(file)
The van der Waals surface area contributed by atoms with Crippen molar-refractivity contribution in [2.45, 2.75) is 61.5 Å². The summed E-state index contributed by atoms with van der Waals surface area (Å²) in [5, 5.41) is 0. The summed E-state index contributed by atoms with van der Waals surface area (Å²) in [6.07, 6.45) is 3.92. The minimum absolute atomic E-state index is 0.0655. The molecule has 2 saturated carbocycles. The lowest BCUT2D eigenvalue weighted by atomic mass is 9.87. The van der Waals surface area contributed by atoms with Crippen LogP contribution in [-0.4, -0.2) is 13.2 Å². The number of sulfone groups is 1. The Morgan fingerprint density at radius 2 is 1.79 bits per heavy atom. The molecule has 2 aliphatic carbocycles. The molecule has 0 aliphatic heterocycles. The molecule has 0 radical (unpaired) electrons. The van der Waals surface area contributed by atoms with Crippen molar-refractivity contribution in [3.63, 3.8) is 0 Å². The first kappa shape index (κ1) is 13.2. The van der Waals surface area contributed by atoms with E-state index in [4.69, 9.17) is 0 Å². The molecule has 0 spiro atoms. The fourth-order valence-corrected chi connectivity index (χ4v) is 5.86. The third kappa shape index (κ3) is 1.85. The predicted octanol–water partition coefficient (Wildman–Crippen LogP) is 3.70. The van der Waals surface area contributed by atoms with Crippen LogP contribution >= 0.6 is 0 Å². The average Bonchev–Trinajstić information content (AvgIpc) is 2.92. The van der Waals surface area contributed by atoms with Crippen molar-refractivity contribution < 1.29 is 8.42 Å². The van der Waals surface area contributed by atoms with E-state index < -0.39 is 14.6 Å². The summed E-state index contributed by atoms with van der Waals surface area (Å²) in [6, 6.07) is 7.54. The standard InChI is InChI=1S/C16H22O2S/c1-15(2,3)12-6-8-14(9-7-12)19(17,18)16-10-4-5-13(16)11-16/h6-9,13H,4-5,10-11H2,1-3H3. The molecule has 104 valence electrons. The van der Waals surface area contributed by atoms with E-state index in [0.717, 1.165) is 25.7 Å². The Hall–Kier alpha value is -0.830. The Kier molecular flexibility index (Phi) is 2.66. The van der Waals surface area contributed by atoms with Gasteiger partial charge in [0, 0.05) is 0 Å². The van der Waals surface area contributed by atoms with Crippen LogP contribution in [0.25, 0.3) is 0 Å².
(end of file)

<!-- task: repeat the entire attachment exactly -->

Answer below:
The van der Waals surface area contributed by atoms with Crippen molar-refractivity contribution in [2.45, 2.75) is 61.5 Å². The summed E-state index contributed by atoms with van der Waals surface area (Å²) in [5, 5.41) is 0. The summed E-state index contributed by atoms with van der Waals surface area (Å²) in [6.07, 6.45) is 3.92. The minimum absolute atomic E-state index is 0.0655. The molecule has 2 saturated carbocycles. The lowest BCUT2D eigenvalue weighted by atomic mass is 9.87. The van der Waals surface area contributed by atoms with Crippen LogP contribution in [-0.4, -0.2) is 13.2 Å². The number of sulfone groups is 1. The Morgan fingerprint density at radius 2 is 1.79 bits per heavy atom. The molecule has 2 aliphatic carbocycles. The molecule has 0 aliphatic heterocycles. The molecule has 0 radical (unpaired) electrons. The van der Waals surface area contributed by atoms with Crippen molar-refractivity contribution in [3.63, 3.8) is 0 Å². The first kappa shape index (κ1) is 13.2. The van der Waals surface area contributed by atoms with E-state index in [4.69, 9.17) is 0 Å². The molecule has 0 spiro atoms. The fourth-order valence-corrected chi connectivity index (χ4v) is 5.86. The third kappa shape index (κ3) is 1.85. The predicted octanol–water partition coefficient (Wildman–Crippen LogP) is 3.70. The van der Waals surface area contributed by atoms with Crippen LogP contribution >= 0.6 is 0 Å². The average Bonchev–Trinajstić information content (AvgIpc) is 2.92. The van der Waals surface area contributed by atoms with Crippen molar-refractivity contribution < 1.29 is 8.42 Å². The van der Waals surface area contributed by atoms with E-state index < -0.39 is 14.6 Å². The summed E-state index contributed by atoms with van der Waals surface area (Å²) in [6, 6.07) is 7.54. The standard InChI is InChI=1S/C16H22O2S/c1-15(2,3)12-6-8-14(9-7-12)19(17,18)16-10-4-5-13(16)11-16/h6-9,13H,4-5,10-11H2,1-3H3. The molecule has 104 valence electrons. The van der Waals surface area contributed by atoms with E-state index in [0.717, 1.165) is 25.7 Å². The Hall–Kier alpha value is -0.830. The Kier molecular flexibility index (Phi) is 2.66. The van der Waals surface area contributed by atoms with Gasteiger partial charge in [0, 0.05) is 0 Å². The van der Waals surface area contributed by atoms with Crippen LogP contribution in [0.25, 0.3) is 0 Å².